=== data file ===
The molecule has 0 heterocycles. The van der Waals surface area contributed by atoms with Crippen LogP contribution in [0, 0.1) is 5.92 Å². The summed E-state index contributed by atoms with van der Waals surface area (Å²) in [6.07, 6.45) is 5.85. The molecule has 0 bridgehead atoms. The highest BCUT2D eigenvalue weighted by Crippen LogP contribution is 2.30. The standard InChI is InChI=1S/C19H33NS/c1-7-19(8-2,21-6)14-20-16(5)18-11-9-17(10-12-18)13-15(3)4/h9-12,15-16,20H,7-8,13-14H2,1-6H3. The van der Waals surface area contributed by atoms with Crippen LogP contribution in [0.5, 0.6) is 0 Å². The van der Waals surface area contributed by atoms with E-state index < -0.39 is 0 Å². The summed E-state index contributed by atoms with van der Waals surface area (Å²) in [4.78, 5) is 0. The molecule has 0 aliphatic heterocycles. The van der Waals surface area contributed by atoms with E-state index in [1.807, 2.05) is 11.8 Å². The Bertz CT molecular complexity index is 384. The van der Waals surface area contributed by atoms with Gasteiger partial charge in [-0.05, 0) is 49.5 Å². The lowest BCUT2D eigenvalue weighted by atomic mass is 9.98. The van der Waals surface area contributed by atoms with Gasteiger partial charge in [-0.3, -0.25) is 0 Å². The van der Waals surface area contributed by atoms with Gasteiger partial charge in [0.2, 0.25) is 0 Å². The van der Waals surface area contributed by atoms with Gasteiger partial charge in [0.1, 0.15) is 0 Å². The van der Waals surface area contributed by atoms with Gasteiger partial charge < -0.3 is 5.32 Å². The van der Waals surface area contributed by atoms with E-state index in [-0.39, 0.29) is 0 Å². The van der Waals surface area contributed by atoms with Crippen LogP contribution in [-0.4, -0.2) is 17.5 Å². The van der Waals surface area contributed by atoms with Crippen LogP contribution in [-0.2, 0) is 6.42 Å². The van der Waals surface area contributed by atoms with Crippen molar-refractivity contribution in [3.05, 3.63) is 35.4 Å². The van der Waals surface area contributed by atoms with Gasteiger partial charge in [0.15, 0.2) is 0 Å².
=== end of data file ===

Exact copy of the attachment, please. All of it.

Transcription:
The molecule has 0 heterocycles. The van der Waals surface area contributed by atoms with Crippen LogP contribution in [0, 0.1) is 5.92 Å². The summed E-state index contributed by atoms with van der Waals surface area (Å²) in [6.07, 6.45) is 5.85. The molecule has 0 bridgehead atoms. The highest BCUT2D eigenvalue weighted by Crippen LogP contribution is 2.30. The standard InChI is InChI=1S/C19H33NS/c1-7-19(8-2,21-6)14-20-16(5)18-11-9-17(10-12-18)13-15(3)4/h9-12,15-16,20H,7-8,13-14H2,1-6H3. The van der Waals surface area contributed by atoms with Crippen LogP contribution in [0.5, 0.6) is 0 Å². The van der Waals surface area contributed by atoms with E-state index < -0.39 is 0 Å². The summed E-state index contributed by atoms with van der Waals surface area (Å²) in [4.78, 5) is 0. The molecule has 0 aliphatic heterocycles. The van der Waals surface area contributed by atoms with E-state index in [1.807, 2.05) is 11.8 Å². The Bertz CT molecular complexity index is 384. The van der Waals surface area contributed by atoms with Gasteiger partial charge in [-0.05, 0) is 49.5 Å². The lowest BCUT2D eigenvalue weighted by atomic mass is 9.98. The van der Waals surface area contributed by atoms with Gasteiger partial charge in [-0.3, -0.25) is 0 Å². The van der Waals surface area contributed by atoms with Gasteiger partial charge in [0.2, 0.25) is 0 Å². The van der Waals surface area contributed by atoms with Gasteiger partial charge in [0.1, 0.15) is 0 Å². The van der Waals surface area contributed by atoms with Gasteiger partial charge < -0.3 is 5.32 Å². The van der Waals surface area contributed by atoms with E-state index in [-0.39, 0.29) is 0 Å². The van der Waals surface area contributed by atoms with Crippen LogP contribution in [-0.4, -0.2) is 17.5 Å². The van der Waals surface area contributed by atoms with Crippen LogP contribution in [-0.2, 0) is 6.42 Å². The van der Waals surface area contributed by atoms with Crippen molar-refractivity contribution in [3.05, 3.63) is 35.4 Å². The van der Waals surface area contributed by atoms with Gasteiger partial charge in [0.15, 0.2) is 0 Å².